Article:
The basis of all spiritual perception is the utilization of spiritual sense to dissect that which, when interpreted materially, gives only a surface indication of the need. One might use the illustration of the cry of a babe, which gives no definite indication of the need of the child, until the love and care of the mother trace back from the cry to the actual need. Our Leader would put forth a cry, such as this call for tea jackets, with the sublime hope and faith that there would be students of Christian Science, with enough spiritual love and perception, to trace back and see what her real need was, a need that was unseen and unknown to the mortal sense.
It was never possible to minister to our Leader’s needs materially, and thereby satisfy them. A metaphysician can only be ministered to through metaphysics. If Mrs. Eddy could have been ministered to materially, she could easily have had a thousand tea jackets sent to her, whereas she did not receive even one. The human sense says, “How could she, when she gave no dimensions of any kind?”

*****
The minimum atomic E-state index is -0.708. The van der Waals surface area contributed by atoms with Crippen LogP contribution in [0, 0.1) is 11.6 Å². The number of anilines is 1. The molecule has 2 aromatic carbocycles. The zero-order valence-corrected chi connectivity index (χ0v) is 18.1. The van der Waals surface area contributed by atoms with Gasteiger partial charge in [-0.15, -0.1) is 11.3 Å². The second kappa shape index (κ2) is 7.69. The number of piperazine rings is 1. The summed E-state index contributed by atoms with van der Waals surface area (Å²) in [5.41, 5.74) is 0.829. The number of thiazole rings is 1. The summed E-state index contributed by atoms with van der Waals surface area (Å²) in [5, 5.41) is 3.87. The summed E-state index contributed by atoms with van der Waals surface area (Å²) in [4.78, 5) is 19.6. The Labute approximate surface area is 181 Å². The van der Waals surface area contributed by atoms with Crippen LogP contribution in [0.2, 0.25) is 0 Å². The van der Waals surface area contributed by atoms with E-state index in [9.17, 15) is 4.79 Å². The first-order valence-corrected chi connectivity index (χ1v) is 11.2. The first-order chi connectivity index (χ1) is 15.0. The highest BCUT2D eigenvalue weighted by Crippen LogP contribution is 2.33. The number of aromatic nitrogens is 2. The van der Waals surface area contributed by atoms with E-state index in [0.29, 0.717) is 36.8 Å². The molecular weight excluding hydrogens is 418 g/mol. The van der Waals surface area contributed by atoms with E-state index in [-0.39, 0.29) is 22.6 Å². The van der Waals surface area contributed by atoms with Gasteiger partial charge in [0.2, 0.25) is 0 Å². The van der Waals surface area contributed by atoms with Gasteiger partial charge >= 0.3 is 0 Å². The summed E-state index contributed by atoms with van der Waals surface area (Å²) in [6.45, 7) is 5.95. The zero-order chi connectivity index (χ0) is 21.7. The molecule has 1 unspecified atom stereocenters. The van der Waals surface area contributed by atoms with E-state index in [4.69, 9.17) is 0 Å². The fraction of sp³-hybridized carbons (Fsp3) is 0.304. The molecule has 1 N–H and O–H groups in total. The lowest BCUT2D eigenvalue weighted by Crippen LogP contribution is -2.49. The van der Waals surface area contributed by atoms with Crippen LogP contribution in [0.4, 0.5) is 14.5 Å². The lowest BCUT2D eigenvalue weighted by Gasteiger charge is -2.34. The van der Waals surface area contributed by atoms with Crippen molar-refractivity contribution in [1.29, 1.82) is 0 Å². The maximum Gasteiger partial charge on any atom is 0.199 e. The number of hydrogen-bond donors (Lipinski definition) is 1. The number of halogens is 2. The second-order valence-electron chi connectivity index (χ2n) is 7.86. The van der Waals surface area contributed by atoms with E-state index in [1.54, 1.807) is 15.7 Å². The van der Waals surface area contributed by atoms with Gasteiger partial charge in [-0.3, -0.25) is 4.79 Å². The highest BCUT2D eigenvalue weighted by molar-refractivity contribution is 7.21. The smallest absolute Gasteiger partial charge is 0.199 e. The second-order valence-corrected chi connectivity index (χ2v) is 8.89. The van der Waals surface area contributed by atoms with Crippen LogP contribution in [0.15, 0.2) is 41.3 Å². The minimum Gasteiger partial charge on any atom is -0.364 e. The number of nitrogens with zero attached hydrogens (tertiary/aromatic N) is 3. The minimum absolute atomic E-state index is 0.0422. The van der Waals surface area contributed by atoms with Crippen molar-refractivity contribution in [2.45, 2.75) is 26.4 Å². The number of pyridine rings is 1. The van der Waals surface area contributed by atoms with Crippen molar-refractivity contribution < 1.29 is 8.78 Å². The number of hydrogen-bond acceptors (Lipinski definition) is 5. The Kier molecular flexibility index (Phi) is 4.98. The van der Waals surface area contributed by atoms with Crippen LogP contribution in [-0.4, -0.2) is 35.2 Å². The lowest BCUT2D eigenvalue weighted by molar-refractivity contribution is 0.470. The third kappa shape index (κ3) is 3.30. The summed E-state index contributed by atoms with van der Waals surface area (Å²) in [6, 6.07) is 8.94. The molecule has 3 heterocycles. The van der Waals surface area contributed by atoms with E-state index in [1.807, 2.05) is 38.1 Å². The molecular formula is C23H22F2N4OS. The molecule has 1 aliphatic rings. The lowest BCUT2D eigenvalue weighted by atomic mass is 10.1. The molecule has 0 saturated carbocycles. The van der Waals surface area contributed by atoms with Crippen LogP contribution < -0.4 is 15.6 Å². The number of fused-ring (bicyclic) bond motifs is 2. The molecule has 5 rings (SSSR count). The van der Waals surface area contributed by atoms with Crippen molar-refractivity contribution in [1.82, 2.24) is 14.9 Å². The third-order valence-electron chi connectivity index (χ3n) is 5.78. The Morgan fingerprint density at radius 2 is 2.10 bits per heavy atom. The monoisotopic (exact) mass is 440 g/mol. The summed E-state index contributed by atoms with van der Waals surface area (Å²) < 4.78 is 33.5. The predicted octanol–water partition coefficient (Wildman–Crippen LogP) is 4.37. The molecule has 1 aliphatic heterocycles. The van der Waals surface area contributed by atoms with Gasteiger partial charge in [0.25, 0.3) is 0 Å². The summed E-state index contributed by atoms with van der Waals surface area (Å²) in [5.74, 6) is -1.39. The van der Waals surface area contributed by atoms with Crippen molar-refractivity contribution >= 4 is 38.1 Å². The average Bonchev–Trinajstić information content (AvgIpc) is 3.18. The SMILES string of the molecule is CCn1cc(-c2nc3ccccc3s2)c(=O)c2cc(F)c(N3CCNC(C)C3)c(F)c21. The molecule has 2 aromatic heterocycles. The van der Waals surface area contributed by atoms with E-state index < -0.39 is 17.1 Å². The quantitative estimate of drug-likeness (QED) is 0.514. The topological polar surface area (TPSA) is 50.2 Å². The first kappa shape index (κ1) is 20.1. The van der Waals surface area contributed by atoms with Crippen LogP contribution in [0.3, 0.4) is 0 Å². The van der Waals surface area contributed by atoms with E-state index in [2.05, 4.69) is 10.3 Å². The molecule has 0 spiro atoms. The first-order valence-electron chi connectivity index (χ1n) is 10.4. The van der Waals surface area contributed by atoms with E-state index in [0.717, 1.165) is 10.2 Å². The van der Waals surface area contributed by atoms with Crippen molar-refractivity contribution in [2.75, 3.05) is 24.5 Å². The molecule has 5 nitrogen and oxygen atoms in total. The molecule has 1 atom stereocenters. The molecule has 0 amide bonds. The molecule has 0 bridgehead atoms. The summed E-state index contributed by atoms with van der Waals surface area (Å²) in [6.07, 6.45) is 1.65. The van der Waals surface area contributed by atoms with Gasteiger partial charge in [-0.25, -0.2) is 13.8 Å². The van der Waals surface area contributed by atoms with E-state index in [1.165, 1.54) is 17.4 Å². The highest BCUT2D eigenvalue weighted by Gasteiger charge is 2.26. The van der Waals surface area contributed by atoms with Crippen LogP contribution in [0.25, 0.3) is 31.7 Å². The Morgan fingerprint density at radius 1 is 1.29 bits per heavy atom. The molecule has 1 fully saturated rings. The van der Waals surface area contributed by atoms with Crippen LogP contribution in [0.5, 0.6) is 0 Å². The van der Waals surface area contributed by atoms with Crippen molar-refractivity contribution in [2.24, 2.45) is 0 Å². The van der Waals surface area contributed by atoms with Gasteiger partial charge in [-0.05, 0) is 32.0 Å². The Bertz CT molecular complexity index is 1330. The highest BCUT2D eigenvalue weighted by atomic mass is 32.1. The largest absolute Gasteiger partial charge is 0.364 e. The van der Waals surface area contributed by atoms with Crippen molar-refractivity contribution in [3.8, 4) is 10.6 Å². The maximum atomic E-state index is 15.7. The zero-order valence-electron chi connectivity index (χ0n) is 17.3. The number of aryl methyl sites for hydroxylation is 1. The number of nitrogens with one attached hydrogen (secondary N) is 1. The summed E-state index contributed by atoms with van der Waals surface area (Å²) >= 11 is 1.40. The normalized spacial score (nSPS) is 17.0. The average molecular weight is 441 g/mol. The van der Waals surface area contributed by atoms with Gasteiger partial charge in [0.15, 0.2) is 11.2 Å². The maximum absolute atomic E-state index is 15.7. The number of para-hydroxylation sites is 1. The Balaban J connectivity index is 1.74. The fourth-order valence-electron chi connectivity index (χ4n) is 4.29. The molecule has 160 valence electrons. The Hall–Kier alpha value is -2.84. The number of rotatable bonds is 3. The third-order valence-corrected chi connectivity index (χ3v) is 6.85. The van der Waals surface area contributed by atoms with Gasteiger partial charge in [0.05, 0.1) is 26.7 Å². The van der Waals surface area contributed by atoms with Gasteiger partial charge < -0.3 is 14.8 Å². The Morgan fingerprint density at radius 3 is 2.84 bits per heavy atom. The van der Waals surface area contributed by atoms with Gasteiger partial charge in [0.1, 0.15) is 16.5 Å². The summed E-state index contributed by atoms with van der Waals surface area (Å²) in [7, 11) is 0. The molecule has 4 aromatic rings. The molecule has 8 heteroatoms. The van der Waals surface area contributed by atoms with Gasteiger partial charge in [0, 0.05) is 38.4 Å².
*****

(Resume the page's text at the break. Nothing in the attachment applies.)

I repeat again and again, that nothing could be done for her, that was scientifically right, except through demonstration. Human affection, a personal desire to serve, to be loyal, and to be recognized for faithfulness, would not supply our Leader with anything but the recognition that the human mind, which is the enemy of spirituality, was putting forth activity in the name of Truth, a thing which acted on her spiritual thought like a blight. In order to bestow upon Mrs. Eddy welcome service, one had to lift his thought to God, and spiritualize it, until it approximated her spiritual level.
Can we not appreciate how Mrs. Eddy longed to put her finger on a demonstrating thought in the Field, that could be called to Pleasant View to render the service that she required, that she might be aided in functioning most efficiently for God and the race? The call for the three tea jackets was really a spiritual call, that went forth to test out the Field of Christian Science for spiritual workers. Unquestionably, a demonstration of those jackets by any student would have been followed by a call to Pleasant View. Mrs. Eddy longed to find a quality of thought, that would send those jackets, with enough spiritual thought accompanying them, to have them worthy to be called a demonstration, to be labelled, not with the name of some fashionable dressmaker, but with the humble insignia, This Came From God.